Aneurysm in Horses
An aneurysm is an abnormal ballooning of a weakened arterial wall in the body. If the ballooning becomes big enough, it will burst, leading to massive hemorrhaging and death. An aneurysm has no warning signs; therefore most horses die of the condition before it is diagnosed.
Symptoms and Types
The main type of aneurysm seen mostly in horses is the aortic aneurysm. Aortic aneurysms occur when a portion of the aorta, the large artery that comes straight from the heart, develops a thin wall. If enough pressure is placed on this thin area (such as during a time of extremely high heart rate), this area may burst, leading to almost instantaneous bleed-out. This is seen most commonly seen in Thoroughbred racehorses, as their heart rates and blood pressures are extremely high during a race. Cerebral hemorrhages from a ruptured aneurysm (also called a stroke) are not as common in horses as they are in humans.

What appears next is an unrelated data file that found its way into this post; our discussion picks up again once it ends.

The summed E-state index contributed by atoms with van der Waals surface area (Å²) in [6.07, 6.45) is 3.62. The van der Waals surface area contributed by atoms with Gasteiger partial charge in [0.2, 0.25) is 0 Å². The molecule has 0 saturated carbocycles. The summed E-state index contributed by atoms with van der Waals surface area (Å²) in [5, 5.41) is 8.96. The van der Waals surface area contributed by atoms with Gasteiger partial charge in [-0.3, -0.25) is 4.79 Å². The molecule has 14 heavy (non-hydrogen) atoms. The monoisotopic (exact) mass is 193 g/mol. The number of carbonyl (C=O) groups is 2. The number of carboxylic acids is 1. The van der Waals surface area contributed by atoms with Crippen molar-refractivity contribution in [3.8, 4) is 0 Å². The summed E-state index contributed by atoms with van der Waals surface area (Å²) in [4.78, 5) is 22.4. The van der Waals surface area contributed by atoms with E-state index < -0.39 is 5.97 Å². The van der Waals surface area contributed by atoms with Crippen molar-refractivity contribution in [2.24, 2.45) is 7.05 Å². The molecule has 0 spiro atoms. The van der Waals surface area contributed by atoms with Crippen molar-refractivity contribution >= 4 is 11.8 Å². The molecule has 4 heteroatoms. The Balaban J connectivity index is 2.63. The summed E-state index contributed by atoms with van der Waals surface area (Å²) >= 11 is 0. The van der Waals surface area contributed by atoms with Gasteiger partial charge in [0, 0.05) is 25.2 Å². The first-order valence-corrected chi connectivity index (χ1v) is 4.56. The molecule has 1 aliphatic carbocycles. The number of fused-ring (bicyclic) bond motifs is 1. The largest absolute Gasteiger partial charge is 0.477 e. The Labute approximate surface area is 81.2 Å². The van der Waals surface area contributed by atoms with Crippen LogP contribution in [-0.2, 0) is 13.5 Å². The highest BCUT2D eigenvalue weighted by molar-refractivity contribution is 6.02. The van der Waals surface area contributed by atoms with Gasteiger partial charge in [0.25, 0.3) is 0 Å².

Signs of a ruptured aortic aneurysm are dramatic and include sudden collapse, pale mucous membranes, and death.
Diagnosis is usually made post mortem (after death). There are no warning signs of an aneurysm, and once it bursts, the horse cannot survive.
There is no treatment for this condition.
Prevention of this condition is very difficult, if not impossible, given its insidious nature. Fortunately, this condition is not very common and most horse owners should not be overly concerned about it.
An examination that occurs after the living thing has died
A large blood vessel that transports blood out of the heart.
The name of the main artery that starts in the left ventricle of an animal's four chamber heart.
The enlargement of an artery; usually shaped like a bubble or balloon.